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Chinese novelist wins Nobel literature prize
STOCKHOLM, Sweden -- Chinese novelist Gao Xingjian has won the Nobel Prize in literature for his "bitter insights and linguistic ingenuity," and becomes the first Chinese writer to win the prestigious prize.
His work was described as having "opened new paths for the Chinese novel and drama."
Gao, 60, born in eastern China and living in France, is a translator, dramatist, director and critic, as well as being a novelist.
None of his plays have been performed in China since 1986, when his work "The Other Shore" was banned.
A 'perspicacious sceptic'
He left China in 1987 and settled in Paris the following year as a political refugee.
The prize this year is worth 9 million kronor ($915,000). The Swedish Academy cited Gao for his writing about the struggle of the individual.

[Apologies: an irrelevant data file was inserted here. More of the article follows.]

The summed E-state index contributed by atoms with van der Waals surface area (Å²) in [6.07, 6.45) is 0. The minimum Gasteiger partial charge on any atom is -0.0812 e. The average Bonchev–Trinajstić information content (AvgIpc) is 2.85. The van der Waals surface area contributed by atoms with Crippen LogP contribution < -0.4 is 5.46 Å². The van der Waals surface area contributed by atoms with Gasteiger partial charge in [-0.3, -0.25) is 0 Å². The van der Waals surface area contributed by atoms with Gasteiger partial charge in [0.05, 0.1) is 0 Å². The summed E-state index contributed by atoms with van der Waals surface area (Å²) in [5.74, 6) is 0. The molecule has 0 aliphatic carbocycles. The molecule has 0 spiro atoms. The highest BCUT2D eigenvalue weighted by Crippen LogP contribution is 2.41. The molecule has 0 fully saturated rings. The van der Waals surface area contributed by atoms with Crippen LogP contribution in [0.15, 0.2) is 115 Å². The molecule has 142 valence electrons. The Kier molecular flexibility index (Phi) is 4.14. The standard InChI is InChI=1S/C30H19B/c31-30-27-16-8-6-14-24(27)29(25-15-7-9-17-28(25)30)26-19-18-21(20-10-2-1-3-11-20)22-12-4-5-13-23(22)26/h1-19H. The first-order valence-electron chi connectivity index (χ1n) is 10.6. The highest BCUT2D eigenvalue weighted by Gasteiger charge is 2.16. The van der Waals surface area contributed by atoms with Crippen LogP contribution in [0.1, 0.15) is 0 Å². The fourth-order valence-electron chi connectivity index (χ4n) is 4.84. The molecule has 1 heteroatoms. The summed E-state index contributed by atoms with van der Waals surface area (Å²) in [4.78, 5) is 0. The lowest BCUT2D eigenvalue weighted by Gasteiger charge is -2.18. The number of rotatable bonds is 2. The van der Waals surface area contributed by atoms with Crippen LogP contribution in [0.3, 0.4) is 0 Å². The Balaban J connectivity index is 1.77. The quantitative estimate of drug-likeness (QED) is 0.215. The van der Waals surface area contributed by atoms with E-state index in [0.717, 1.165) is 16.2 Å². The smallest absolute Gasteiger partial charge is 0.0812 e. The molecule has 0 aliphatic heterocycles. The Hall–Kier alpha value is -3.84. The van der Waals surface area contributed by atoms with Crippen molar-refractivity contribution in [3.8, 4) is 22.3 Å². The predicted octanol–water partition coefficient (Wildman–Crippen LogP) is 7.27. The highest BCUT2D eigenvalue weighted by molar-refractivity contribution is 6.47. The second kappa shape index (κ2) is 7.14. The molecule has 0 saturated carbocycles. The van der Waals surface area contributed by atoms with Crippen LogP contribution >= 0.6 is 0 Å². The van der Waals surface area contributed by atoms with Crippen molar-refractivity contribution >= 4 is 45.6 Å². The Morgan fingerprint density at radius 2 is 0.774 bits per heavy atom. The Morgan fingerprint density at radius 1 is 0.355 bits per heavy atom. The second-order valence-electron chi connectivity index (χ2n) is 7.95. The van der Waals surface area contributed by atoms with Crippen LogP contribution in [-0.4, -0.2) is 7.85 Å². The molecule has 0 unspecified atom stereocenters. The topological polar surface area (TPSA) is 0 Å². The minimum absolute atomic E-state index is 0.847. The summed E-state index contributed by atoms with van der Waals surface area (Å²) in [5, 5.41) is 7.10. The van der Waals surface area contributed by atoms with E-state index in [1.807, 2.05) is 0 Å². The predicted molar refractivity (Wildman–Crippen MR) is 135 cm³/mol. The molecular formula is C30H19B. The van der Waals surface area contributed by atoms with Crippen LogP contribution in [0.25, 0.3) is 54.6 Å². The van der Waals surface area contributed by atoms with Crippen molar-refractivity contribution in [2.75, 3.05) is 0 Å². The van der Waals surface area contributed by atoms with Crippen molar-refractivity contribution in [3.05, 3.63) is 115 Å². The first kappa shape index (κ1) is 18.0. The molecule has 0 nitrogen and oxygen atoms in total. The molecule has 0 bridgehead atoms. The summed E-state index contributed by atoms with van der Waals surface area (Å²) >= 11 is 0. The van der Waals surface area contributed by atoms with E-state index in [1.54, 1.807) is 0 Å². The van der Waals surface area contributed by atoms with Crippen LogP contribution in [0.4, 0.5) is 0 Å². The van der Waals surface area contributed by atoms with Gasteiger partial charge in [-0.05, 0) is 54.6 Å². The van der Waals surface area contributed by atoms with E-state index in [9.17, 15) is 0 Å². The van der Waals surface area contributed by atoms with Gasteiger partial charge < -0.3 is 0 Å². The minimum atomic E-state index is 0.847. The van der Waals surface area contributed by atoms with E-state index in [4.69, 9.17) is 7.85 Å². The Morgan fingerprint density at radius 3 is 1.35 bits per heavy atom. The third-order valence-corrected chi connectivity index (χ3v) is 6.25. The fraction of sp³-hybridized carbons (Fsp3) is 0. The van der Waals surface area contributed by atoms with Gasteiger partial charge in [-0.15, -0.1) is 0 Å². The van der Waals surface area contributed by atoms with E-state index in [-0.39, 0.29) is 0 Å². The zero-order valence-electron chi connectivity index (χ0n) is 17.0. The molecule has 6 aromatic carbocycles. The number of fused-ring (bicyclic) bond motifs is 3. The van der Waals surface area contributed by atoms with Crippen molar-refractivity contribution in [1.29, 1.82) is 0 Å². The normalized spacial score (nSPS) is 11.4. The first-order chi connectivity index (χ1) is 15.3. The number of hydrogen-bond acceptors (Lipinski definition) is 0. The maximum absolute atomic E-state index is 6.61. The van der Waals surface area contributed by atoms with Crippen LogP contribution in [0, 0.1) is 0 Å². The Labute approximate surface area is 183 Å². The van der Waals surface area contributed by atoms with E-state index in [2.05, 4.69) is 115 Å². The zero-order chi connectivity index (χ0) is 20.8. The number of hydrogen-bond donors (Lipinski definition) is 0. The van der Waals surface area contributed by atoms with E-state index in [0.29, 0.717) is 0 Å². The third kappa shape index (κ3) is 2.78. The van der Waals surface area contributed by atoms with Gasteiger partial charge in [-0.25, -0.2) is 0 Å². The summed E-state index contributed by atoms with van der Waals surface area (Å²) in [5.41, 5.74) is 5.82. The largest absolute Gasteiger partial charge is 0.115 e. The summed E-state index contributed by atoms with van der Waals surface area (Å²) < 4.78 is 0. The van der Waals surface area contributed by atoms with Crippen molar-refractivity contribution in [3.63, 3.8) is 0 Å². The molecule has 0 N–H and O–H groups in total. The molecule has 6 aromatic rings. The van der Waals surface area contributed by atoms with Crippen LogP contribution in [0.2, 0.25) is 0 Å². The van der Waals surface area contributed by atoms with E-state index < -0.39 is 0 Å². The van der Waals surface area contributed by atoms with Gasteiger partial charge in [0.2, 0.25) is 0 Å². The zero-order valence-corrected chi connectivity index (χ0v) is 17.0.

"He is a perspicacious sceptic who makes no claim to be able to explain the world. He asserts that he has found freedom only in writing," according to the citation.
Guenter Grass won last year's prize as one of the most prominent authors to emerge from a group of young intellectuals who set out to revive German literature after the Nazi era.
The literature award -- usually the first -- was the fifth and last Nobel prize unveiled in Stockholm this week. The Nobel Peace Prize winner will be named Friday in Oslo, Norway.
The Nobel Prizes are funded by a trust set up in the will of Swedish industrialist Alfred Nobel, the inventor of dynamite. Nobel said the literature prize should recognise an author whose work moves in an "ideal direction" without specifying exactly what he meant.
Swedish King Carl XVI Gustaf will present the prizes as always on December 10, the anniversary of Nobel's death in 1896.
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The Nobel Prize Foundation
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